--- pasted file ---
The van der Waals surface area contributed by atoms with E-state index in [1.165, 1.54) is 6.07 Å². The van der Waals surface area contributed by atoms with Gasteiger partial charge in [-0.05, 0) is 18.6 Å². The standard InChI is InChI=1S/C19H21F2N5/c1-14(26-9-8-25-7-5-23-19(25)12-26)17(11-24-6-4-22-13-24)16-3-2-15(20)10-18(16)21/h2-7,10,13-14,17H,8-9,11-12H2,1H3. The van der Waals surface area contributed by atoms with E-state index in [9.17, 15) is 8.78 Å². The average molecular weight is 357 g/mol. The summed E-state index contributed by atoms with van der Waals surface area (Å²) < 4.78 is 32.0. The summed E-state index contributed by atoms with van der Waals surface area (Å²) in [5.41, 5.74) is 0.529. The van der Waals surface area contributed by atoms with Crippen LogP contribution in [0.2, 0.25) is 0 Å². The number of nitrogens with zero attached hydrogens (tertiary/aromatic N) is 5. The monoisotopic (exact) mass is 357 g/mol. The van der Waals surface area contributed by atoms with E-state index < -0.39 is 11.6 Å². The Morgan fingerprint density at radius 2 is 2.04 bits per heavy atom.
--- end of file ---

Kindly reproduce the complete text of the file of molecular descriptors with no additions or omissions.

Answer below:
The van der Waals surface area contributed by atoms with E-state index in [1.165, 1.54) is 6.07 Å². The van der Waals surface area contributed by atoms with Gasteiger partial charge in [-0.05, 0) is 18.6 Å². The standard InChI is InChI=1S/C19H21F2N5/c1-14(26-9-8-25-7-5-23-19(25)12-26)17(11-24-6-4-22-13-24)16-3-2-15(20)10-18(16)21/h2-7,10,13-14,17H,8-9,11-12H2,1H3. The van der Waals surface area contributed by atoms with E-state index in [9.17, 15) is 8.78 Å². The average molecular weight is 357 g/mol. The summed E-state index contributed by atoms with van der Waals surface area (Å²) < 4.78 is 32.0. The summed E-state index contributed by atoms with van der Waals surface area (Å²) in [5.41, 5.74) is 0.529. The van der Waals surface area contributed by atoms with Crippen LogP contribution in [0.2, 0.25) is 0 Å². The number of nitrogens with zero attached hydrogens (tertiary/aromatic N) is 5. The monoisotopic (exact) mass is 357 g/mol. The van der Waals surface area contributed by atoms with E-state index < -0.39 is 11.6 Å². The Morgan fingerprint density at radius 2 is 2.04 bits per heavy atom.